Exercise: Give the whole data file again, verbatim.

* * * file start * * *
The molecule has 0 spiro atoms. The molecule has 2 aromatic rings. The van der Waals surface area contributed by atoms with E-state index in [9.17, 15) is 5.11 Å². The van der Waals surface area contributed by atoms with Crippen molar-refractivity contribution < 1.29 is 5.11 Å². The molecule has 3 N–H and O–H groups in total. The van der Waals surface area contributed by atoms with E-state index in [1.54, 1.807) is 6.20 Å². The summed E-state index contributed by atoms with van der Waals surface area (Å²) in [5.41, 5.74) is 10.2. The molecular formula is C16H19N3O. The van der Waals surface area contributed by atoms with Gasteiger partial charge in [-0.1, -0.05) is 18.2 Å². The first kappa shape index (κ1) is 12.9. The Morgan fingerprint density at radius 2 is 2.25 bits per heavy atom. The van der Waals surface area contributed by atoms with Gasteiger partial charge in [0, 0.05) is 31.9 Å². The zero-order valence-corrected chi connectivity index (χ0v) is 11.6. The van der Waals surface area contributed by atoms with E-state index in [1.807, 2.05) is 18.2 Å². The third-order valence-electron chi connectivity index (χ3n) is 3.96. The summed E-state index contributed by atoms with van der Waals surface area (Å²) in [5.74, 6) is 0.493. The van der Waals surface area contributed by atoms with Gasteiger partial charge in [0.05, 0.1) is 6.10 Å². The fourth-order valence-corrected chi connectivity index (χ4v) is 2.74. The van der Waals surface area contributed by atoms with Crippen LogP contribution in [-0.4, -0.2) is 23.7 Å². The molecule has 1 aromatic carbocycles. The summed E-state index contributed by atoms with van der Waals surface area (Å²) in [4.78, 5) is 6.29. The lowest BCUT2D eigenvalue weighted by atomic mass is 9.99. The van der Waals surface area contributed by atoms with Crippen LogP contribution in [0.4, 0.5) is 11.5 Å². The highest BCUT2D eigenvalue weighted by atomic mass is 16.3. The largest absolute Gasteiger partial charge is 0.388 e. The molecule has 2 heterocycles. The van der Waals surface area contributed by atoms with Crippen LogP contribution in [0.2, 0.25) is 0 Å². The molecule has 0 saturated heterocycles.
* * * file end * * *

The molecule has 0 spiro atoms. The molecule has 2 aromatic rings. The van der Waals surface area contributed by atoms with E-state index in [9.17, 15) is 5.11 Å². The van der Waals surface area contributed by atoms with Crippen molar-refractivity contribution < 1.29 is 5.11 Å². The molecule has 3 N–H and O–H groups in total. The van der Waals surface area contributed by atoms with E-state index in [1.54, 1.807) is 6.20 Å². The summed E-state index contributed by atoms with van der Waals surface area (Å²) in [5.41, 5.74) is 10.2. The molecular formula is C16H19N3O. The van der Waals surface area contributed by atoms with Gasteiger partial charge in [-0.1, -0.05) is 18.2 Å². The first kappa shape index (κ1) is 12.9. The Morgan fingerprint density at radius 2 is 2.25 bits per heavy atom. The van der Waals surface area contributed by atoms with Gasteiger partial charge in [0, 0.05) is 31.9 Å². The zero-order valence-corrected chi connectivity index (χ0v) is 11.6. The van der Waals surface area contributed by atoms with E-state index in [1.807, 2.05) is 18.2 Å². The third-order valence-electron chi connectivity index (χ3n) is 3.96. The summed E-state index contributed by atoms with van der Waals surface area (Å²) in [5.74, 6) is 0.493. The van der Waals surface area contributed by atoms with Gasteiger partial charge in [0.05, 0.1) is 6.10 Å². The fourth-order valence-corrected chi connectivity index (χ4v) is 2.74. The van der Waals surface area contributed by atoms with Crippen LogP contribution in [-0.4, -0.2) is 23.7 Å². The molecule has 1 aromatic carbocycles. The summed E-state index contributed by atoms with van der Waals surface area (Å²) in [4.78, 5) is 6.29. The lowest BCUT2D eigenvalue weighted by atomic mass is 9.99. The van der Waals surface area contributed by atoms with Crippen LogP contribution in [0.4, 0.5) is 11.5 Å². The highest BCUT2D eigenvalue weighted by atomic mass is 16.3. The largest absolute Gasteiger partial charge is 0.388 e. The molecule has 2 heterocycles. The van der Waals surface area contributed by atoms with Crippen LogP contribution in [0.2, 0.25) is 0 Å². The molecule has 0 saturated heterocycles.